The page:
University Programs’ Seminar Series highlights current and ongoing research by visiting researchers, along with DISL faculty and students. The seminars are open to the community and can be attended in person or via zoom. It’s a great opportunity to learn more about what is happening in the marine science community.

Seminars are usually held on Fridays at 12 p.m. CST in the Richard C. Shelby Center for Ecosystem Based Fisheries Management Building on the Dauphin Island Sea Lab campus.

Upcoming Seminars

Friday, March 3: Dr. Rachel Gittman, East Carolina University

Seminar Title: Evaluating the coastal protection and ecological co-benefits of novel marsh-oyster restoration approaches

Dr. Gittman is an Assistant Professor in the Department of Biology and Coastal Studies Institute at East Carolina University.

Her research focal areas include marine community ecology, restoration ecology, coastal management and policy, and sustainability science. She received her doctorate in Ecology from the University of North Carolina at Chapel Hill in 2014 and was a Postdoctoral Research Associate at Northeastern University from 2015-2017.

Before attending graduate school, Dr. Gittman was an environmental consultant in Washington D.C. for three years after graduating from the University of Virginia in 2006 with a B.S. in Environmental Sciences with High Distinction.

Zoom Link

Friday, March 10: Dr. Jane Caffery, University of West Florida

Zoom Link

Friday, March 24: Dr. John Majoris, University of Texas at Austim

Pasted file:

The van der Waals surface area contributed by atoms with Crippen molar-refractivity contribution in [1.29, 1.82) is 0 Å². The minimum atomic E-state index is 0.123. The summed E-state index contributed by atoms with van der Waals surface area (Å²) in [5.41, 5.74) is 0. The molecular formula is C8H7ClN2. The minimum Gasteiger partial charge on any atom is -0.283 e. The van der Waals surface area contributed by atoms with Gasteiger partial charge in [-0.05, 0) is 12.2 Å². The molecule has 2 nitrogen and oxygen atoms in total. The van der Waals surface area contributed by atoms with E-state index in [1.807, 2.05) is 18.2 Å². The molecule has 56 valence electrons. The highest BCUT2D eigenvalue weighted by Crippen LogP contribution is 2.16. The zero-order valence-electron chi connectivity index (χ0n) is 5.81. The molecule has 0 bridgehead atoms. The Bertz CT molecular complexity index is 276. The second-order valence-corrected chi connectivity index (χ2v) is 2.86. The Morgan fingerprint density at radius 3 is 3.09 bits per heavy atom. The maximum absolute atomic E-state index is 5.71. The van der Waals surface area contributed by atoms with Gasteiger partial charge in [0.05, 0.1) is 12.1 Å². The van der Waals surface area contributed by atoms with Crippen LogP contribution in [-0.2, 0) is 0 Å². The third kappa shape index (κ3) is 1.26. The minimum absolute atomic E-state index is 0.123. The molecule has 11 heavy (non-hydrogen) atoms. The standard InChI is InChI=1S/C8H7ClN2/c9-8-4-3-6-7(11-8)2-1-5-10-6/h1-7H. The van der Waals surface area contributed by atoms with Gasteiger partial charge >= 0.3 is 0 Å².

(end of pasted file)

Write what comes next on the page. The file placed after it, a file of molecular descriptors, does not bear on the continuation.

Zoom Link

Friday, March 31: Dr. Kevin du Clos

Zoom Link

Friday, April 7: Elica Moss, Alabama A&M

Seminar Title: Escherichia coli Relationship with Land Use, Seasonality and Physiochemical Parameters in a Tennessee River Tributary

Zoom Link

Friday, April 21: Savannah Swinea, Northeastern/USA/DISL

Seminar Title: Co-producing science through public participation in coastal social-ecological systems research

Savannah Swinea is a PhD Candidate in Marine and Environmental Sciences at Northeastern University and a Visiting PhD Student at the University of South Alabama under Dr. Steven Scyphers. Her research involves participatory methods and practices to understand coastal social-ecological systems like shorelines and fisheries.

Zoom Link

Friday, April 28: Joclyn Villegas, USA-Graduate Prospectus

Seminar Title: The Influence of Positive Affectivity on the Characteristics and Use of Burst Pulse Vocalizations in Bottlenose Dolphins (Tursiops truncatus)

I am a PhD student in Marine Sciences at the University of South Alabama, where I work in the Comparative Cognition and Communication lab under the guidance of Dr. Heidi Lyn. My research has focused on investigating the communication dynamics of delphinid species with the goal to improve the conservation and welfare management of the species. Currently, my dissertation aims to investigate potential behavioral and vocal correlates of positive affect, as well as look for further examples of a suggested signal termed as “Victory squeal” (Ridgeway et al., 2014).

Zoom Link

Friday, May 5: Dr. Ben Linzmeier

Zoom Link